Group of Lambton College students return from serving in Haiti

International field study was third group to take part through Social Justice course

Carly Bourque and some of her new friends in Haiti.

A group of 15 Lambton College students are once again eager to share their stories with the Sarnia-Lambton community following a recent International field study that took them to Haiti. This is the third group to travel to Haiti as part of a social justice course offered at the College that focuses on international community development and capacity building.

Taught by Ruth Geurts, Social Service Worker Faculty at Lambton College, and a lifelong social justice advocate, the General Education course, titled International Community Development, was designed to challenge students to reach beyond their comfort zone and experiences. Students enrolled in this course learn about international development and the foundational messages of working with those outside of North America.

Following completion of the course, Geurts organizes the Haitian field study for interested students.  During their time in Haiti, the student group applies their learning and immerse themselves in Haitian culture.

Carly Bourque, a first year Personal Support Worker student, had already been to Haiti once before and said she jumped at the opportunity to visit the country again. She explains that going to Haiti is like stepping into another world.

During their most recent trip, the group stayed in Port au Prince, and spent time touring agricultural cooperatives and reforestation projects in Zoranger and Font Batis. They also visited an elementary school in St. Marc where they taught two dental hygiene sessions and donated over 200 toothbrushes and a health clinic where they donated over $5000 worth of medications to the nursing staff.

Other highlights of the journey included spending time at the Sisters of Charity Malnutrition Center, as well as a Youth Program for children living on the streets and a restavèk for survivors of human trafficking.

Participants also got to experience the beauty of the Haitian landscape including the famous healing of Saut-d’Eau falls and climbing the mountain to Gilbert.

In a journal entry following the trip, third year Child & Youth Worker student Amber Kinsman wrote that the trip to Haiti changed her life in ways she never would have imagined. She said the trip presented her with new challenges and gave her a newfound confidence that didn’t exist prior to participating in the field study.

“This is a country filled with beautiful people and beautiful sights and it should be on everyone’s bucket list to visit,” writes Kinsman. “If you find yourself low on energy or becoming bored with life I recommend visiting Haiti because it will make you feel alive. This is the perfect place if you are looking to get lost and become someone new. I know that Haiti has changed me for the better and I can’t wait to go back and visit the country that brought my soul back to life.”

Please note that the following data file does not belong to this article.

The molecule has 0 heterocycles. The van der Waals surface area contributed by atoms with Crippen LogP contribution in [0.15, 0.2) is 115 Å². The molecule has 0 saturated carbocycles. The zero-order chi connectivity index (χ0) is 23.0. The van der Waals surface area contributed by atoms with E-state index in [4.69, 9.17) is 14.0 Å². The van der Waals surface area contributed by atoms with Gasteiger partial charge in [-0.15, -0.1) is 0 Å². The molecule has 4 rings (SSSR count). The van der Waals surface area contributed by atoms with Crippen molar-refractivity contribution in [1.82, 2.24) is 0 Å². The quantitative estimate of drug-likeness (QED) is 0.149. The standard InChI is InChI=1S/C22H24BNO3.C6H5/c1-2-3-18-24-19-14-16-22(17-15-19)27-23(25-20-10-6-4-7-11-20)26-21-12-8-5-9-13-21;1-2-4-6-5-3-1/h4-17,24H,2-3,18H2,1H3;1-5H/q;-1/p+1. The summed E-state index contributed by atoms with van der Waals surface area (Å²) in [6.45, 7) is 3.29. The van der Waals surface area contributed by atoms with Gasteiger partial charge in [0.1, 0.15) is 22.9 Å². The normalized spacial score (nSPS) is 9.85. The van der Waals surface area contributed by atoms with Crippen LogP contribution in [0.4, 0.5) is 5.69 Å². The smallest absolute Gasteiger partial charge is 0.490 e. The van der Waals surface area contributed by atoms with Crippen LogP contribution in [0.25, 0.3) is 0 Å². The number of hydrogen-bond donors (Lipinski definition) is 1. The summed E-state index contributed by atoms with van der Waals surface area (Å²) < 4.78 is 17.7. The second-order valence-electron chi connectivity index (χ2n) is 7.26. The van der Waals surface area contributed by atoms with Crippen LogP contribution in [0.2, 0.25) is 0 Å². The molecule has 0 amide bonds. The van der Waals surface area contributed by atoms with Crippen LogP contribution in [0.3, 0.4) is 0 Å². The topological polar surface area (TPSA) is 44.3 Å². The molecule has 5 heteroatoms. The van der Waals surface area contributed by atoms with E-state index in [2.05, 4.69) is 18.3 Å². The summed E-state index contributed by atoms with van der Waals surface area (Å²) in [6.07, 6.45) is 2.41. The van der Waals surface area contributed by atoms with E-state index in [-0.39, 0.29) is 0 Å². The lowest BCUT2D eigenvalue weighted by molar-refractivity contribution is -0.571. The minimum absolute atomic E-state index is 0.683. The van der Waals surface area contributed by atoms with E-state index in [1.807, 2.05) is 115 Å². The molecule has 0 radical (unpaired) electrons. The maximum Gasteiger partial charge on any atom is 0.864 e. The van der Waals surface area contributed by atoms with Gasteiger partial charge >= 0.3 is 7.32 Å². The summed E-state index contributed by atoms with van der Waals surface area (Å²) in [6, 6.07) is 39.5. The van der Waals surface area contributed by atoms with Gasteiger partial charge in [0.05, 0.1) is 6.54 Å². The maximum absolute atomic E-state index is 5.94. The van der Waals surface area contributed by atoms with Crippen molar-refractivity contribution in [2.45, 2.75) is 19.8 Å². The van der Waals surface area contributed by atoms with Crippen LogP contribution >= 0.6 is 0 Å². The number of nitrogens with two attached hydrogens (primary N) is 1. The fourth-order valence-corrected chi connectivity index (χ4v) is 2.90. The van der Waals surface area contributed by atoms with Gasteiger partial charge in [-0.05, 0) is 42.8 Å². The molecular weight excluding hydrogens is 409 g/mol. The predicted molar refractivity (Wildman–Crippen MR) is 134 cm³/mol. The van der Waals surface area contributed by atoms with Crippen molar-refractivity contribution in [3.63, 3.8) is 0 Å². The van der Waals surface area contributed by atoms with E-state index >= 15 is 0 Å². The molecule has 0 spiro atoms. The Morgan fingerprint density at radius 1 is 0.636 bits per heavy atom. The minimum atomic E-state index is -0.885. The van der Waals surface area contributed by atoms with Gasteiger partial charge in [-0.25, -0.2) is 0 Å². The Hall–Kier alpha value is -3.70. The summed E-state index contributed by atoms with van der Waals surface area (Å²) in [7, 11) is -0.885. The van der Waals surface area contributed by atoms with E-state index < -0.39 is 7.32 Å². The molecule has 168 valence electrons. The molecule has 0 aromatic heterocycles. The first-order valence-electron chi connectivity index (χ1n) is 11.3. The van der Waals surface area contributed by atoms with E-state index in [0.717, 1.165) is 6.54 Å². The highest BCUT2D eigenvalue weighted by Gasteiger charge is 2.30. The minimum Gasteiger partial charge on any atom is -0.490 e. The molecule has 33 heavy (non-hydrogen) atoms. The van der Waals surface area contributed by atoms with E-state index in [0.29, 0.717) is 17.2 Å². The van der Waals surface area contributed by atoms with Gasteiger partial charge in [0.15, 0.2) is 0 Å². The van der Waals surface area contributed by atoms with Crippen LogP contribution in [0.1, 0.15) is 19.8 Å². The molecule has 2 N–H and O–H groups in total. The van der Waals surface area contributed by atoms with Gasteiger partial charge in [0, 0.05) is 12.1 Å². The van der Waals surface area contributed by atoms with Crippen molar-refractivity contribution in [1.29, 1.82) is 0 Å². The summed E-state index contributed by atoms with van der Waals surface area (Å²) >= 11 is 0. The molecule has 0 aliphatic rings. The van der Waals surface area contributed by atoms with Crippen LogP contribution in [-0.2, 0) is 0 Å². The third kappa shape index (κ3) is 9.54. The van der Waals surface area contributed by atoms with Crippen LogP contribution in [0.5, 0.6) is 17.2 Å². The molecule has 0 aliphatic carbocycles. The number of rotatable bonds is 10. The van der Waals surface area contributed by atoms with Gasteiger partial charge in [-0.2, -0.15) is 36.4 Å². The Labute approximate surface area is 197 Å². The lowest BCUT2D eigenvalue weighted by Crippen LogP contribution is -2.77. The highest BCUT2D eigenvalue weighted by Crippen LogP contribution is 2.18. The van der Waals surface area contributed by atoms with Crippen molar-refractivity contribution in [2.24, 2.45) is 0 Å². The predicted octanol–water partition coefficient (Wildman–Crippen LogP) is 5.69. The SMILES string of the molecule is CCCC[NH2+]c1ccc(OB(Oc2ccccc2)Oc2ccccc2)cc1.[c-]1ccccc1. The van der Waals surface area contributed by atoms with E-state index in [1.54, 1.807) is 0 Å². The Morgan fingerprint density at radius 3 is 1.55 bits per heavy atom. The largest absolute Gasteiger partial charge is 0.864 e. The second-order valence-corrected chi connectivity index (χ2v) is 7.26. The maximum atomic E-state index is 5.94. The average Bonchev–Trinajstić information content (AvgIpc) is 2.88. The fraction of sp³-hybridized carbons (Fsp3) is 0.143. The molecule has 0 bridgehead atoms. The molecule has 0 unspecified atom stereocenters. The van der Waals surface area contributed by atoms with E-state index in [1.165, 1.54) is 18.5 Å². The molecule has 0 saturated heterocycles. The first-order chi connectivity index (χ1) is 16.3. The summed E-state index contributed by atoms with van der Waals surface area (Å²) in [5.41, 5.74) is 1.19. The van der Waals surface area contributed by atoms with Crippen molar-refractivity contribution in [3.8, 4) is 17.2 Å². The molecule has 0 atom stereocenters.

Carly Bourque, a first year Personal Support Worker student, had already been to Haiti once before and said she jumped at the opportunity to visit the country again. She explains that going to Haiti is like stepping into another world.

“Everyone greets you. They all smile at you and the country itself is so beautiful, it takes your breath away,” she writes of her visit.

Bourque says that some people have a hard time understanding that this wasn’t a mission trip. In fact, the goal of the field study was to focus on capacity building, listening and learning from the Haitian people, recognizing their wants and needs.

“So many people seemed to be shocked or even disappointed when I would tell them that I was going on an awareness trip,” explains Bourque. “I was going to visit their country and learn about Haitians and their country and their culture.”

The trip was arranged in partnership with Rayjon Sarnia, a local organization dedicated to fostering improvements for the Haitian quality of life. Students were able to pay for a portion of their trip through fundraising efforts on campus.

The group also acquired various artisan works from their trip that will be offered for sale during Sarnia’s annual Community Art Walk, which takes place June 4 and 5 and again in November during the annual Global Citizenship Summit held at the Lambton College Event Centre. In addition to helping offset travel costs for students travelling to Haiti, proceeds from these sales will also aid other Haitian projects including host partner, the Foundation for International Development Assistance (FIDA), an organization that provides agricultural cooperatives and adult literacy to the people of Haiti.

A second group of nine Bachelor of Science – Nursing students and one Personal Support Worker student also left for Haiti on Wednesday, April 27, joining Geurts, another faculty member, and a large group of medical professionals on a clinical field study to Cap Hatien.

Both the International Community Development course and its accompanying field study will be offered again in September 2016.

For more information on the International Community Development course and other offerings through the School of Community Services & Liberal Studies, please visit

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